The company announced last Friday to cut jobs as part of wider cost-cutting plans, which it expects to be reflected later in 2023, it said.
– Sheila Chiang
Malaysian kingmaker party GPS will support Perikatan Nasional, not Pakatan Harapan
One of the Malaysian election’s kingmakers Gabungan Parti Sarawak (GPS), a Sarawak-based national political alliance in east Malaysia, said it was supporting the Perikatan Nasional coalition to form government and would not work with Anwar Ibrahim’s Pakatan Harapan.
Malaysia’s king has asked leading coalitions to submit their prime minister candidates by 2 p.m. local time, after Saturday’s election was inconclusive.
“We have always been said [sic] that we will not be able to work with DAP here and also Pakatan,” GPS Secretary-General Alexander Nanta Linggi told CNBC’s “Squawk Box Asia.” DAP is a progressive component party of Pakatan.
“In the last few days during the election, they were attacking us so much. So it’s rather hard … to form government, to be very objective in that sense.”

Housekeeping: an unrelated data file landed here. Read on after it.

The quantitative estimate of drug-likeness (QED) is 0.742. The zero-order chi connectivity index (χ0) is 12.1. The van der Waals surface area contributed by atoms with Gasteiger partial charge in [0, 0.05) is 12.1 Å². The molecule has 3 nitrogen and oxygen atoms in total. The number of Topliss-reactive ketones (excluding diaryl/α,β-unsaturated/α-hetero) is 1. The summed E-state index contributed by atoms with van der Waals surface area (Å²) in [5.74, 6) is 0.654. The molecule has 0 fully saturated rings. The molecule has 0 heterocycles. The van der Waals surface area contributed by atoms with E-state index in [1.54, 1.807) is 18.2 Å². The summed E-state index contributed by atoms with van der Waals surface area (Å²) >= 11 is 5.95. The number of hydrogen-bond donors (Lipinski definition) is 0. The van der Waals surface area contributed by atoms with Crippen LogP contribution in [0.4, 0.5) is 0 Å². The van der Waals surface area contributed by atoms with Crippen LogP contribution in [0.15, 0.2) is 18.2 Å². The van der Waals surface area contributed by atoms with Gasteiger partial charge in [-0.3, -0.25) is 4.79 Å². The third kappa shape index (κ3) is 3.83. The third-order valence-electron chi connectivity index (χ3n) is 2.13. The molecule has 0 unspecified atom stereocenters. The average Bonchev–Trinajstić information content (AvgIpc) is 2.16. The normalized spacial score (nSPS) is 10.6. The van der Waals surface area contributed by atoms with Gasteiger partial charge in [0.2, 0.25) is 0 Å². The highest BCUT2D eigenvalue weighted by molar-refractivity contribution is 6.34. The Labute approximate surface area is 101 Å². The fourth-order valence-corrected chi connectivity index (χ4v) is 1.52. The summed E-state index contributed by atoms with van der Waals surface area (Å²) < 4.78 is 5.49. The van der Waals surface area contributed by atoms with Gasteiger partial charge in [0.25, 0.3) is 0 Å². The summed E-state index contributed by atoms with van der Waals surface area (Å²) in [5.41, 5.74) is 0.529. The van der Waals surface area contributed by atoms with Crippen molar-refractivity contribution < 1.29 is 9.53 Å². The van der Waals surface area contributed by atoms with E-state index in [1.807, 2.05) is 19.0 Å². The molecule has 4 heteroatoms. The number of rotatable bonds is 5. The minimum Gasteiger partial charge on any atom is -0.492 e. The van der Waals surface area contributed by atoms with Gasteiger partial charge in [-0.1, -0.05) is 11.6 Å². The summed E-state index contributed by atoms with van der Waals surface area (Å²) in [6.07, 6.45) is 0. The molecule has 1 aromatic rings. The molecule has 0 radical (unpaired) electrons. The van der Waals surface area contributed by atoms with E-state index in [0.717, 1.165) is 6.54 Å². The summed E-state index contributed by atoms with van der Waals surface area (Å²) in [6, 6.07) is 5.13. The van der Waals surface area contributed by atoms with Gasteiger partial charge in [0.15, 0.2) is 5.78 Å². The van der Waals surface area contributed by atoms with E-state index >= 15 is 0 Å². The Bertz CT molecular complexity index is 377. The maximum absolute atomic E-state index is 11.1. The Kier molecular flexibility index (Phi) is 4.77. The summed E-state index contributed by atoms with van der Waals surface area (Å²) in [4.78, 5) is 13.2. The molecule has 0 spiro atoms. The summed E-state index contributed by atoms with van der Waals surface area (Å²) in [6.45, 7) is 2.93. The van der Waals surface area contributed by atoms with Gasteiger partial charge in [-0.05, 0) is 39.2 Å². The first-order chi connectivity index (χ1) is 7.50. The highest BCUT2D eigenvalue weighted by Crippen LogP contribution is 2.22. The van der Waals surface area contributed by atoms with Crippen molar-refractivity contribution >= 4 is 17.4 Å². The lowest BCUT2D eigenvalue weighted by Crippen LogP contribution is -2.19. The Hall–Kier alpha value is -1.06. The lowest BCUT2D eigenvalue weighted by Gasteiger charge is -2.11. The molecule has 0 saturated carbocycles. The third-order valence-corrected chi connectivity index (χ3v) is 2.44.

In return for GPS’s support, Linggi said it would like the government to give the party members positions in ministries that matter to them, such as rural development and commodities.
— Su-Lin Tan
CNBC Pro: Amazon’s down 40% this year — is it time to buy? Market pros give their take
Once a Wall Street darling, Amazon has lost some of its luster this year. The e-commerce giant’s stock has fallen more than 40%, well underperforming the S&P 500, which has declined about 15% in the same period.
Is it time for investors to pile back in? Two market pros faced off on CNBC’s “Street Signs Asia” on Thursday to make a case for and against buying the stock.
— Zavier Ong
Baidu is expected to see a slight drop in revenue in the third quarter of 2022, a mean of estimates from a Refinitiv poll showed.
The company is expected to see a 0.05% drop in revenue to 31.904 billion yuan ($4.46 billion) for the July to September quarter, after it reported 31.92 billion yuan for the same period a year ago.
Meanwhile, Tiktok rival Kuaishou is expected to see a 10.2% growth in revenue for the third quarter to 22.58 billion yuan, a separate Refinitiv poll indicated — which would be the slowest pace of yearly growth since the company started reporting earnings.
CNBC Pro: Morgan Stanley’s Wilson says inflation is set to slide, but warns of a ‘new era’ ahead
Morgan Stanley’s Chief U.S. Equity Strategist Mike Wilson said he expects a “pretty steep decline in inflation,” and predicts when this could happen.